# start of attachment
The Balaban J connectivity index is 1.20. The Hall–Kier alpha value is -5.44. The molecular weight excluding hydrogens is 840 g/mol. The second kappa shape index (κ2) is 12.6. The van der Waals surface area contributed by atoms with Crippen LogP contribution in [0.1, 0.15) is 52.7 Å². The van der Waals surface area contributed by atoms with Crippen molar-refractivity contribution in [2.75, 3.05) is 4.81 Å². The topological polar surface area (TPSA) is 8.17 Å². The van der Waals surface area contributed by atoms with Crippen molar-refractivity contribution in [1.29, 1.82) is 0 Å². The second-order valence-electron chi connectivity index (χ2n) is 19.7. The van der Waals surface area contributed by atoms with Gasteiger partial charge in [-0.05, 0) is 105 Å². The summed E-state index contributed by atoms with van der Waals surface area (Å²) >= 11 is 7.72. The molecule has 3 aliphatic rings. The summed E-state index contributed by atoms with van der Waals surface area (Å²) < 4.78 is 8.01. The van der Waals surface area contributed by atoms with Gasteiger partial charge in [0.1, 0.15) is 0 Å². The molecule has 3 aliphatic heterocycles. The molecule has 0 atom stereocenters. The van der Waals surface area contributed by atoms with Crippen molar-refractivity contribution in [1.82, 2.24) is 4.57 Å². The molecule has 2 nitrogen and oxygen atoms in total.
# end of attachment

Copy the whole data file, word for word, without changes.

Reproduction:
The Balaban J connectivity index is 1.20. The Hall–Kier alpha value is -5.44. The molecular weight excluding hydrogens is 840 g/mol. The second kappa shape index (κ2) is 12.6. The van der Waals surface area contributed by atoms with Crippen LogP contribution in [0.1, 0.15) is 52.7 Å². The van der Waals surface area contributed by atoms with Crippen molar-refractivity contribution in [2.75, 3.05) is 4.81 Å². The topological polar surface area (TPSA) is 8.17 Å². The van der Waals surface area contributed by atoms with Crippen molar-refractivity contribution in [1.29, 1.82) is 0 Å². The second-order valence-electron chi connectivity index (χ2n) is 19.7. The van der Waals surface area contributed by atoms with Gasteiger partial charge in [-0.05, 0) is 105 Å². The summed E-state index contributed by atoms with van der Waals surface area (Å²) >= 11 is 7.72. The molecule has 3 aliphatic rings. The summed E-state index contributed by atoms with van der Waals surface area (Å²) < 4.78 is 8.01. The van der Waals surface area contributed by atoms with Gasteiger partial charge in [0.1, 0.15) is 0 Å². The molecule has 3 aliphatic heterocycles. The molecule has 0 atom stereocenters. The van der Waals surface area contributed by atoms with Crippen molar-refractivity contribution in [1.82, 2.24) is 4.57 Å². The molecule has 2 nitrogen and oxygen atoms in total.